Magnetic resonance Imaging (MRI) uses radio waves and magnets to give detailed pictures of the organs and tissues of the human body. These images can be seen in the 3 dimensions (3-D).

How is MRI unlike other tests?

  • MRI does not use ionizing radiation, unlike X-rays or CT scans.
  • Since the images are clearer than a CT scan, an MRI shows the difference between normal and diseased tissues.
  • MRI does not need a dye for contrast, unlike a CT scan. Thus, this is a better option if you have kidney problems.
  • An MRI can be adjusted to show different types of tissue, thus helping the doctor to make diagnosis more efficiently.

When is MRI used?

An MRI can be tuned to answer almost any critical question. It can show blood vessels. Lymph nodes, masses and cystic structures. If an MRI spots a mass, it can clarify whether it is a hollow cystic mass or a solid one. An MRI can show clear 3-D images of its shape. Based on the above images, a urologist or a radiologist can see if a mass is cancerous or benign (non-cancerous).

What Is The Procedure?

  • This procedure is done in a hospital radiology department or in a healthcare provider’s office by a technician, supervised by a doctor.
  • The patient will be asked to lie down on a narrow table with your head placed in a padded cradle or pillow. This table is then slid into a large tunnel-like tube in a scanner, and asked to breathe quietly and normally while the body remains still.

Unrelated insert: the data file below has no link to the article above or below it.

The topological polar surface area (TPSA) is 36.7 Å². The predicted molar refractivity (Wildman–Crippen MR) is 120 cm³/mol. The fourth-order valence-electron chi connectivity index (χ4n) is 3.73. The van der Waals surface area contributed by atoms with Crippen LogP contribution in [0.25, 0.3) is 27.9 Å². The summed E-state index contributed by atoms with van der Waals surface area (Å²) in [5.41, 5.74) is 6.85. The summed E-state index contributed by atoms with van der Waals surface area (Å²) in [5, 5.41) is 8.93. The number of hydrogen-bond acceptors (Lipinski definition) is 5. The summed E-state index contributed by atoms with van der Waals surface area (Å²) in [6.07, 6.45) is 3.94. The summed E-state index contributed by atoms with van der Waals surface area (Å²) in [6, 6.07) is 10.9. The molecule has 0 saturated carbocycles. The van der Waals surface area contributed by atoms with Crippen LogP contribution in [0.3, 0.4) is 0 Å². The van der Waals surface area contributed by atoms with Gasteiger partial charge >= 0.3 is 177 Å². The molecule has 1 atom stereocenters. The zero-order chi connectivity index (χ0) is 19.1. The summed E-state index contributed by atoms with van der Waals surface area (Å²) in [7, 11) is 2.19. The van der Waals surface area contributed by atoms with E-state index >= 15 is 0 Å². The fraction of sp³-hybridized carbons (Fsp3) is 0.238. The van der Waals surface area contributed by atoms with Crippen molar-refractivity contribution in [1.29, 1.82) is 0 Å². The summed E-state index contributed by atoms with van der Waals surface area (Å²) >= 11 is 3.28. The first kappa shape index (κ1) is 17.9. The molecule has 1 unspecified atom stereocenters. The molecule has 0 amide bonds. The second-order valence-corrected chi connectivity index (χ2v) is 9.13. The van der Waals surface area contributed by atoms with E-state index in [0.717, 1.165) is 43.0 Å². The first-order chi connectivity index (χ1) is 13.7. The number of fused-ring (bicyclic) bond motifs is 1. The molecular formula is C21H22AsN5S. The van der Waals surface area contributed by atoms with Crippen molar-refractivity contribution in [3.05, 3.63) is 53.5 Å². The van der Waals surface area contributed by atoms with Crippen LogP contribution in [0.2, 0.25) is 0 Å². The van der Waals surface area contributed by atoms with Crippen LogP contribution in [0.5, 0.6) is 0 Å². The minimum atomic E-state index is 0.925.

• Once the person is inside the large hollow magnet, radio waves are passed through, this energy is directed to the water molecules in the body, exciting them and then relaxing the protons in water molecules.
  • The MRI reads the energy from the water molecules and builds a 3-D image of the different types of tissue.
  • MRI often involves taking sets of images, each lasting for about 2 to 15 mins.
  • In cases where a person has anxiety for being in closed areas for a long time, they would be given a drug before the procedure to relax the mind.
  • The technician will be able to talk to you during the procedure of the MRI through an intercom.
  • While the scanner is working, there would be loud noises coming from the walls of the scanner, and earplugs will be given in order to solve the problem.
  • In order to get clearer images, the doctor might recommend an IV placed for gadolinium contrast.

What Are The Risks?

If you are generally healthy, there will be little or no risk during MRI.

MRI cannot be done if you have any metal inside your body like:

  • Metal hip/knee/joint replacements
  • Cardiac pacemaker/defibrillator or other implanted devices
  • Brain aneurysm clips/coils
  • Ear implants


  • MRI does not work very well in the urinary tract. Its signals will not show calcification in soft tissue and bladder abnormalities.
  • MRI does not show bones clearly, thus it is less useful if the doctor wants to find out if cancer has spread to the bone.
  • MRI is useful when gadolinium contrast is added, thus giving detailed results of soft tissue than CT scans.
  • This contrast should not be used if you have kidney or liver problems.

After the Test

The whole test takes about 30 to 60 minutes, after which you can go back home to your normal daily activities.

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